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Cláirseach na hÉireann-The Irish Harp

Published on 12th Feb 2020 at 16:00 by Antóin Ó Lochraigh

(Photo:) A Portrait of Turloch O’ Carolan by J.C. Trimball, 1844The harp is hugely significant in the story of Ireland. Indeed today it is our national emblem, and Ireland is the only country in the world that has the distinction of using a musical instrument as its national emblem. People associate us with the shamrock and the man himself St. Patrick, but the harp holds the distinction as symbolising Ireland. The other connection that people readily make with the harp is Guinness. However, enthusiasts of the pint of plain will quickly point to the fact that Guinness predates the Irish State’s use of the harp and is different in that the Guinness Harp is facing the other way around.

A name most synonymous with the instrument is the great Turlough O’ Carolan. In Irish traditional musical circles, O’Carolan is regarded as the father of Irish Traditional music. Some of the leading Irish Trad bands of today such as The Chieftains and Planxty would have taken their influence from the great man. In order to learn and master the instrument, O’Carolan had to contend with the fact that from the age of 12 he had contracted smallpox and was blind. He was born in a place called Nobber in County Meath in 1670. Despite his affliction, he would become a master composer and travelled throughout the land playing to the ladies and gentlemen that comprised the landed gentry in the comfort of their estates and manor houses of the period. And indeed it was considered a great honour to have someone of his stature playing in your residence. His music was, of course, traditional but with the extra dimension of the baroque school.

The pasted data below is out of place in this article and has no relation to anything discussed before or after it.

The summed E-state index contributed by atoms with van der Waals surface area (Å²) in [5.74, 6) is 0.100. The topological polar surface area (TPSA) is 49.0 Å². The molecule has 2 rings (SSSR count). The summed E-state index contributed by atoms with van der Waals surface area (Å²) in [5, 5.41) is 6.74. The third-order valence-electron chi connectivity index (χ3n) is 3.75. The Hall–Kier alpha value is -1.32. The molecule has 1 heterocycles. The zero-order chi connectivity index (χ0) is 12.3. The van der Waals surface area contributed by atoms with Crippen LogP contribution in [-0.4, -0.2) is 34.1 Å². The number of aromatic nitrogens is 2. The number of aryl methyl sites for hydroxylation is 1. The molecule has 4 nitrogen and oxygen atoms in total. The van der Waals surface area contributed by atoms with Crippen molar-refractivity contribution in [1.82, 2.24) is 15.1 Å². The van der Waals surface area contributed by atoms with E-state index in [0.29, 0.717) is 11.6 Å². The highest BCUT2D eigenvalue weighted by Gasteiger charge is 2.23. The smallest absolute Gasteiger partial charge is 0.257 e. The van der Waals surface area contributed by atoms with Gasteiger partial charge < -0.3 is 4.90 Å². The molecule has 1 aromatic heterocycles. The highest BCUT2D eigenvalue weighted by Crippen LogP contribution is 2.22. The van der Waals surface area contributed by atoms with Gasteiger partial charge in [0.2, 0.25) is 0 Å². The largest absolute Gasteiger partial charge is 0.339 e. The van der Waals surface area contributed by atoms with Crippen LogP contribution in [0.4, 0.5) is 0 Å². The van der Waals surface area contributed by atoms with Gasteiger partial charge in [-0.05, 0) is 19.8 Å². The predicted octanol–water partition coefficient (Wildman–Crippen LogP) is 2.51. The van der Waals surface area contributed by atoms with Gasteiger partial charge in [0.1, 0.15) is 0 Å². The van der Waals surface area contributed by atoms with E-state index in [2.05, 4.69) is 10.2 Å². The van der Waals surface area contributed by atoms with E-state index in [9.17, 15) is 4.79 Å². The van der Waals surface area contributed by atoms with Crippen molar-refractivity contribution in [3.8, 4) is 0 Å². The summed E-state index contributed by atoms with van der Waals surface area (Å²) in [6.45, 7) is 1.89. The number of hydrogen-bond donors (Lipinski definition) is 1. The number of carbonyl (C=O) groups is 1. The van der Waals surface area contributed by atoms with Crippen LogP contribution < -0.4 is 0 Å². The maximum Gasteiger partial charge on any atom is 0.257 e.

O’Carolan had had the good fortune of coming under the protection of a wealthy lady by the name of Mary McDermot Roe who took a shine to the boy, supplied him with a harp and paid for his musical tuition under the direction of a Denis O’Connor. At the age of 21 he set off on his travels, harp slung over his back on the road to a modest survival. He composed over two hundred pieces of music, and the songs that he contrived would have been predominantly in the Irish language as he had only Basic English.

Playing the harp itself had nearly died out towards the close of the 18th century but thanks to people like Edward Bunting, a musician and musicologist from Belfast who went around the country collecting and collating the music it survived. It was also felt at the time that people like O’Carolan might be the cause of civil unrest as they were regarded as the political commentators of the day. It appears, however, that O’Carolan’s focus was his music and he was the quintessential travelling bard who sang for his supper and engaged with people irrespective of the political climate of the time.

People like Seán O’Riada revived his music again in the 1960s when again Irish traditional music had been confined to the backwaters of oblivion. The Renaissance would continue into the 70s and 80s, but it always must come back to arguably its greatest exponent. He died in 1738 and was nursed at the end by his great friend Mary McDermot Roe herself in her 90s. His last composition was entitled Slán leis an ceoil-Farewell to music, before his last encore. The harp itself can be traced back to Biblical times. O’Carolan will always be traced back to wherever Irish music is played and enjoyed. The harp is his monument.

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